Hedge fund billionaire Raj Rajaratnam went to jail. So did the Gordon Gekko-inspiring 80s icon Ivan Boesky. And then there was Martha
Why? Because they were all caught trading stocks using privileged information about the stocks being bought and sold -- information
that the people being bought from and sold to did not have themselves. In the financial world, that's called insider trading.
In the media world, it's
called an "exchange."
The reason the financial markets (and their regulators) are so focused on insider trading is that if the market is perceived to be unfair, buyers and sellers won't be
comfortable buying and selling there. Of course they all know (or think they know) things about the stocks that they hope will give them an edge. But the basic information is all publicly available --
e.g., how much capital is behind the company, how much money they made last year, what they sell, where they sell it, and so on.
By contrast, think for a moment about what passes for
an exchange in the media space. Buyers come to the exchange powered by first- and third-party data about the user, a deep understanding of why they are interested in that individual, and what they are
willing to pay for the opportunity to serve an ad to that person. By contrast, sellers come to the market with a piece of inventory that went unsold through direct sales channels, and that will be
gone forever in mere seconds if no one on the exchange chooses to buy it.
This imbalance is a key challenge to the widespread adoption of "exchanges" in the premium inventory
space. As long as there is a substantial information imbalance between buyers and sellers, sellers will choose to hold back their best stuff for direct sales where the buyer/seller playing field is
much more level. For this reason, most exchanges today are choked with high volumes of very low-value inventory -- all the remnant “dregs” that went unsold by the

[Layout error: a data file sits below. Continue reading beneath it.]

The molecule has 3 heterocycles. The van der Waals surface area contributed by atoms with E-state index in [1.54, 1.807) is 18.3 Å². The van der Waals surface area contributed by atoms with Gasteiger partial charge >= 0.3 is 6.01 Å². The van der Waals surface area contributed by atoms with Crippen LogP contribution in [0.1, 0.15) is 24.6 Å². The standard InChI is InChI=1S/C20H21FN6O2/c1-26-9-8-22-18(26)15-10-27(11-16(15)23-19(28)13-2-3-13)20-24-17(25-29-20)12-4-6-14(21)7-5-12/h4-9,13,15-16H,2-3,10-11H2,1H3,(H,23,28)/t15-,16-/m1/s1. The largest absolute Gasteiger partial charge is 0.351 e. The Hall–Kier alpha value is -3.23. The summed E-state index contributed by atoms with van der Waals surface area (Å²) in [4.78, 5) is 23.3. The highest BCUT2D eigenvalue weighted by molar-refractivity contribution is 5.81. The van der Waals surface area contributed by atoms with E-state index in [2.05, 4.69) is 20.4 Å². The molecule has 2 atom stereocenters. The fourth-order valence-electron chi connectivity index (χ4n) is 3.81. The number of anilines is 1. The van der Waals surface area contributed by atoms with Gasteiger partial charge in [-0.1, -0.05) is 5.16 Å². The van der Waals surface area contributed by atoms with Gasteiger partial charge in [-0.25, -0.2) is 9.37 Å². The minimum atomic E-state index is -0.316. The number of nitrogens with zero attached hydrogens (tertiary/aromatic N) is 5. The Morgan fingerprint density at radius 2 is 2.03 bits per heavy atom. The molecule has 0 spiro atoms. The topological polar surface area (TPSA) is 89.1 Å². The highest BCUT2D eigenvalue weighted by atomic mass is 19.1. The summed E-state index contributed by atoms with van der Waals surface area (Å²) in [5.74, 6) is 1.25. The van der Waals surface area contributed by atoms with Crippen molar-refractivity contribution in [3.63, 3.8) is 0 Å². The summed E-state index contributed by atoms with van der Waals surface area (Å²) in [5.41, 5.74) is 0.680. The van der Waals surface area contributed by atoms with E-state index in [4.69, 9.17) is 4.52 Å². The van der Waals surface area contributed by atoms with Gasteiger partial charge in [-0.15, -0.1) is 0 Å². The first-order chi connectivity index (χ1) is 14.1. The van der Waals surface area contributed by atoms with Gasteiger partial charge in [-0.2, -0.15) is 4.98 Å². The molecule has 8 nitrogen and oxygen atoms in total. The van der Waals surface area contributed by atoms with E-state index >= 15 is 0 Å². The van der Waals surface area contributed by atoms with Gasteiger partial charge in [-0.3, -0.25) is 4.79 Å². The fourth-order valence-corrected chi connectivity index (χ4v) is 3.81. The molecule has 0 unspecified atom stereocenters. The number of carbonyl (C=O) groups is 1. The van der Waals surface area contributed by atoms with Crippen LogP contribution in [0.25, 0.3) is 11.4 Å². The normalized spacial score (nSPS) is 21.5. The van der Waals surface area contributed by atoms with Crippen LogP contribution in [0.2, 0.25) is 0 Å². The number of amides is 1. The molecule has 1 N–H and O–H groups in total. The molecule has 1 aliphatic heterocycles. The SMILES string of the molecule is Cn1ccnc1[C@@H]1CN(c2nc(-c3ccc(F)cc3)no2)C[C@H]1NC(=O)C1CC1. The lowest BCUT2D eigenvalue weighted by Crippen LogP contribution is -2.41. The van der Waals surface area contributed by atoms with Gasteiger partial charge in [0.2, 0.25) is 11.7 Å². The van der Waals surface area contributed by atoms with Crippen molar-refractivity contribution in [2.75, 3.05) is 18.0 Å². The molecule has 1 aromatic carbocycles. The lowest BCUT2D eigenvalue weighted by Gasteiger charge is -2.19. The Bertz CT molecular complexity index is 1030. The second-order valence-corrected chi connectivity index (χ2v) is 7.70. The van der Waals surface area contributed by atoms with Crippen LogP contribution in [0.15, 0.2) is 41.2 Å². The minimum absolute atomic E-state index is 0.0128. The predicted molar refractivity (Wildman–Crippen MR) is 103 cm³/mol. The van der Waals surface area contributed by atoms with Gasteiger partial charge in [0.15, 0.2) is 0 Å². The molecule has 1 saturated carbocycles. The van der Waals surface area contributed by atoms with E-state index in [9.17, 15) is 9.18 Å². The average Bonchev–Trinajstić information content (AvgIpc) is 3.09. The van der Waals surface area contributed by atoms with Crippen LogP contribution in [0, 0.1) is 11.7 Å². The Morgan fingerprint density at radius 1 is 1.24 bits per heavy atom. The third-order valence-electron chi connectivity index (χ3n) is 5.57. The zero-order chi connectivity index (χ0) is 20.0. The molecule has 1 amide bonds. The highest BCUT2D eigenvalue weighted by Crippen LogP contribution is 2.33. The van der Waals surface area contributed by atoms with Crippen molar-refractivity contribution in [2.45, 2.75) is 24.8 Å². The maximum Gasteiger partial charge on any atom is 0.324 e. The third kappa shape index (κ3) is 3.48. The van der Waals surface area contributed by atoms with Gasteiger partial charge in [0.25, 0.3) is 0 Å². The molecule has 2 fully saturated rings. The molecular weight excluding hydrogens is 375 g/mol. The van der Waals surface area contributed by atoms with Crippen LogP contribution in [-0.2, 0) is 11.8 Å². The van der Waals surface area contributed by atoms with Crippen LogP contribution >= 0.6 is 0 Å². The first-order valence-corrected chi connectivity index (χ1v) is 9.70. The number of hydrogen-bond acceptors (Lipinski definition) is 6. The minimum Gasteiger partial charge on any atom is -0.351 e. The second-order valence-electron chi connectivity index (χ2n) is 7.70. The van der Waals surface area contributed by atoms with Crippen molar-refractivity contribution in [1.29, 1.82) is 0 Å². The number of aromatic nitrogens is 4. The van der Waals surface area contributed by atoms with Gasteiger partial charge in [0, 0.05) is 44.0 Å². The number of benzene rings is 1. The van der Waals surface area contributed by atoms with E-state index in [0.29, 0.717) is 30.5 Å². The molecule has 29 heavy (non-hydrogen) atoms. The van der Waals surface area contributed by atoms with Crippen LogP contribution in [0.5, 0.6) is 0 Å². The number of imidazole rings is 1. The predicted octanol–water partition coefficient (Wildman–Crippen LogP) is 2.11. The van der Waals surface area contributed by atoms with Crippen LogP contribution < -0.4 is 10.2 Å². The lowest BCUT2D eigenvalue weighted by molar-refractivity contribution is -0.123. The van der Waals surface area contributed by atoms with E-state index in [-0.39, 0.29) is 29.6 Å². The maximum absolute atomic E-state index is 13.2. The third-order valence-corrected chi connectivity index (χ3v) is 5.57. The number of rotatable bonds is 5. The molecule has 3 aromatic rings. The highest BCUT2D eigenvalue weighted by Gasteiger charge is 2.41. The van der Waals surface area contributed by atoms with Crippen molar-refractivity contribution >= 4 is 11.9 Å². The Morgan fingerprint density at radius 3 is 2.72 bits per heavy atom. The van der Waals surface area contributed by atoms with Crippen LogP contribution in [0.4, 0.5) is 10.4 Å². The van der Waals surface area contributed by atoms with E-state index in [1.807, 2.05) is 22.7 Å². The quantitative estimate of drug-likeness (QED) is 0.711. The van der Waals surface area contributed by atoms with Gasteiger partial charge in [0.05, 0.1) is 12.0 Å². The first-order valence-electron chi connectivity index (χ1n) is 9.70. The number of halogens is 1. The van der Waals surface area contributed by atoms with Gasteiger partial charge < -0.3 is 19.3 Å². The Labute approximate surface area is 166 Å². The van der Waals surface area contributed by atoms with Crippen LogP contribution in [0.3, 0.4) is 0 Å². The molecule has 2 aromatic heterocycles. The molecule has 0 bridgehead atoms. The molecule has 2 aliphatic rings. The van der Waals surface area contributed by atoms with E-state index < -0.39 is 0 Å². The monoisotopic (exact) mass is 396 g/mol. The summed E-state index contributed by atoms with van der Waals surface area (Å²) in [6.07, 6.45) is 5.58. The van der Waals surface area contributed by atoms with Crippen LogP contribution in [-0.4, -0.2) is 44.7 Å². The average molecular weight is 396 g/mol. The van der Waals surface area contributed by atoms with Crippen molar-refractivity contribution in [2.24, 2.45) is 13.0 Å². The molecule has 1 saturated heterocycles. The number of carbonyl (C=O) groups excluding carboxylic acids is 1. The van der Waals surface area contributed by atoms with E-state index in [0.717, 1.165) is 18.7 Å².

publisher’s sales team.
This is truly unfortunate for the entire industry. The only thing that today’s "exchanges" have proven is that they can deliver transactional efficiencies
paralleling their financial counterparts. It is much more efficient for both buy-side and sell-side to execute transactions in a real-time bidding (RTB) environment than it is in all but the most
streamlined direct sales/premium ad-serving environments. And most will agree that expanding the volume of inventory that is executed in a programmatic way is in everyone's interest.
So why is there only "remnant" inventory available in those exchanges? Why are the vast majority of total ad dollars still handled via direct sales? Because publishers believe -- generally rightly
so -- that buyers will get the better of them in the programmatic transaction, given the almost-institutional information asymmetry. And they’re loath to give up their most precious inventory
for the equivalent of some loose change from under an agency trading desk’s couch cushions. Furthermore, even where the seller has good information about the user associated with the
impression being sold (by working with a leading DMP, for example), most of the "exchanges" don't give them the tools to securely inject that user data into the impression in an effort to drive a
The result of all of this is that the entire consumer surplus (the difference between what the buyer is willing to pay and what the
seller is willing to accept) almost always goes to the buyer (less, of course, whatever transaction fees the "exchange" is able to extract).
The industry needs to address this problem if it
is to take full advantage of the operational efficiencies of automated trading, but those trading mechanisms must be sensitive to -- and accommodating of -- the distinct value of various inventory
segments in the publisher’s yield stack.
· Sellers need to fight data with data to level the playing field, aggressively adopt the
tools and techniques required to understand their audience and what makes individual consumers valuable in the eyes of buyers.
· Exchanges need to provide the
tools for sellers to both differentiate their inventory with data in a secure and leakproof way (i.e., without spreading it to the four winds) and dynamically manage price floors based on that data to
anticipate buyers’ likely willingness to pay.
· And sometimes buyers will need to pay
a little more -- but if the inventory is truly worth it, that’s not such a big "give" on their part.
With the information asymmetry corrected, publishers will see (and capture) the
value of the efficiencies made possible by programmatic trading. Otherwise, you’ll see a lot of folks continue to sit on the sidelines -- no one wants to see decades worth of investment in
content, environment, and deep first-party consumer relationships eroded. When it comes to protecting a publisher’s core asset, the premium audience behind the premium
placement within the premium content, handwritten insertion orders and fax machines really don’t look so bad after all.